“I was in college when we were ‘riding high’ and it was so hard to put your finger on what had changed. It wasn’t like a crop had failed. But, you could see these forces changing everybody’s lives in what seemed like a very extreme way. It was a really deep, worldwide depression and you just knew that within the next 10 years we’d back at another peak of the cycle.”  Lamont goes on “I remember discussing with Patrick, once we started talking about the album, that there would be public and private elements to the songs that reflect the pressures that exist not just economically, but personally. There should be songs about doubt and anxiety – songs that reflected personal issues as well as public sphere issues”.

Of all Boom! tracks – from the 80s maximalism of Big Time to the Talking Heads inspired, afro-inflected licks of Can’t Stop BreathingWe All Partied mines this public/personal sweetspot to particularly profound ends.

“It’s so weird to think that Brian Lenihan was dying when he said that to Miriam O’Callaghan. All due respect to the guy, but why was he even working? ” begins Wall. “But, the phrase itself packs so much in there. When he said we all partied, the subtext was we should be ashamed of it. He was talking about a period of time in which, y’know, I went to a lot of parties and I didn’t feel any shame about that. I think it was an appeal to a certain part of a lot of people’s mindset. I don’t want to be like ‘It’s totally Irish!’ but shame is a big thing here – the whole idea of penance being paid and that the penance is everybody having to  bailout the banks and developers – there’s a lot in it.” “I always thought of it in terms of blame shifting” adds Lamont. “We All Partied? No, we didn’t! Not if you’re my age, you’re just locked out of ever buying a house”.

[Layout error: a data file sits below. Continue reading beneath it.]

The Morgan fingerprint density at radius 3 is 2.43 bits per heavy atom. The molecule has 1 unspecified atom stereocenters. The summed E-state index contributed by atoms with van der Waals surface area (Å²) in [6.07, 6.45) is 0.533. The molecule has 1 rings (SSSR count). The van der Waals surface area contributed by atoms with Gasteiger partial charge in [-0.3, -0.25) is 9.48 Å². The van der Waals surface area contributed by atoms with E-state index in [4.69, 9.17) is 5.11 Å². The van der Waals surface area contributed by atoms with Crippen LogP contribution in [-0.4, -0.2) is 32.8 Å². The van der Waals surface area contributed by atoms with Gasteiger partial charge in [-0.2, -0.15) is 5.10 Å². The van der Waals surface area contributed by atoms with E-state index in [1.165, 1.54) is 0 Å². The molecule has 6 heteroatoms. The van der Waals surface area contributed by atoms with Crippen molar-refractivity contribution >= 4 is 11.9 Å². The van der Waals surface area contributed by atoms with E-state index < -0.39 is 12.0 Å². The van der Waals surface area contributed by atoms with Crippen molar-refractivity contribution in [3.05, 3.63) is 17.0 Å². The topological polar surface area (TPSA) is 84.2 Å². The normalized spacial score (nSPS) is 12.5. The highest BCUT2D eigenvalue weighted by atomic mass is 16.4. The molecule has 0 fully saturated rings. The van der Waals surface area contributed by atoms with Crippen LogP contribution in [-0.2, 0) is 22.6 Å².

“I used to work in the world of finance” shares Wall, illuminatingly. “So, I saw a bunch of horrible shit at that time. The cataclysmic events of 2008/9, in a way, gave me an opportunity to walk away from it. For me, I’d been on this track of ‘I gotta make money, I gotta have a job’. But after 2008, I could walk away, put on gigs for nothing and just study and do music”.

Frankly, it’s striking how well equipped Lamont/Bailey/Wall are to to tackle this stuff. Aside from their nous for employing perfect genre touchstones to relate to the subject matter, the trio are also exactly the right age to have been young (yet cognisant) enough to fully take in certain realities of the downturn. Lamont isn’t so sure though, “In a sense, you could say that it’s a sample size of one that could make any record since all records are inherently personal and from some kind of position. I think we were particularly well placed to write about it. But, I think being well placed is only half the battle – you still have to be willing. I have to credit Patrick for writing Money and We All Partied because it’s so hard to write about a big topic in such straightforward terms and for it to be so effective. The success of the record is down to Patrick not shying away from writing about these things in plain but quite eloquent terms.”

Eloquent is right! We couldn’t have said it better ourselves.

A limited edition 12’’ of Boom! (1/250), pressed on 180g black vinyl in Glasnevin by Dublin Vinyl, is now available for €20

lamontbaileywall.com

Words: Danny Wilson

Photos: Andrew Conway